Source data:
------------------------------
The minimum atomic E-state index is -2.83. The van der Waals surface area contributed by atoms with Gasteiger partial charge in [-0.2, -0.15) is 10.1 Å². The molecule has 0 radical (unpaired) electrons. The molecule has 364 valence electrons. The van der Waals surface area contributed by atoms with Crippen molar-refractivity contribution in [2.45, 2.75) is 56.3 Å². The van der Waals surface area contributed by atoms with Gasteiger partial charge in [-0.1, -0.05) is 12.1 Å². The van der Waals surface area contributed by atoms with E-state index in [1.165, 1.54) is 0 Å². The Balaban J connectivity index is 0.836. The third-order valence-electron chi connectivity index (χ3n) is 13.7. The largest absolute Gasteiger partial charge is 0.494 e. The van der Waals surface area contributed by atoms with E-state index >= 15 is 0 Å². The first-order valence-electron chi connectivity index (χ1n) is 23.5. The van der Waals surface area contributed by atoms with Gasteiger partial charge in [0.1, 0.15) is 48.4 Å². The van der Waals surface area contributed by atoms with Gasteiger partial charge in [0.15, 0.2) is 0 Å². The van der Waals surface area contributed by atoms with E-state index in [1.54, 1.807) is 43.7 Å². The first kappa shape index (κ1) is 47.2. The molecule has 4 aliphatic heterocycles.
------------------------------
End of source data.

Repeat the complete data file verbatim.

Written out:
The minimum atomic E-state index is -2.83. The van der Waals surface area contributed by atoms with Gasteiger partial charge in [-0.2, -0.15) is 10.1 Å². The molecule has 0 radical (unpaired) electrons. The molecule has 364 valence electrons. The van der Waals surface area contributed by atoms with Crippen molar-refractivity contribution in [2.45, 2.75) is 56.3 Å². The van der Waals surface area contributed by atoms with Gasteiger partial charge in [-0.1, -0.05) is 12.1 Å². The van der Waals surface area contributed by atoms with E-state index in [1.165, 1.54) is 0 Å². The Balaban J connectivity index is 0.836. The third-order valence-electron chi connectivity index (χ3n) is 13.7. The largest absolute Gasteiger partial charge is 0.494 e. The van der Waals surface area contributed by atoms with E-state index >= 15 is 0 Å². The first-order valence-electron chi connectivity index (χ1n) is 23.5. The van der Waals surface area contributed by atoms with Gasteiger partial charge in [0.1, 0.15) is 48.4 Å². The van der Waals surface area contributed by atoms with Gasteiger partial charge in [0.15, 0.2) is 0 Å². The van der Waals surface area contributed by atoms with E-state index in [1.54, 1.807) is 43.7 Å². The first kappa shape index (κ1) is 47.2. The molecule has 4 aliphatic heterocycles.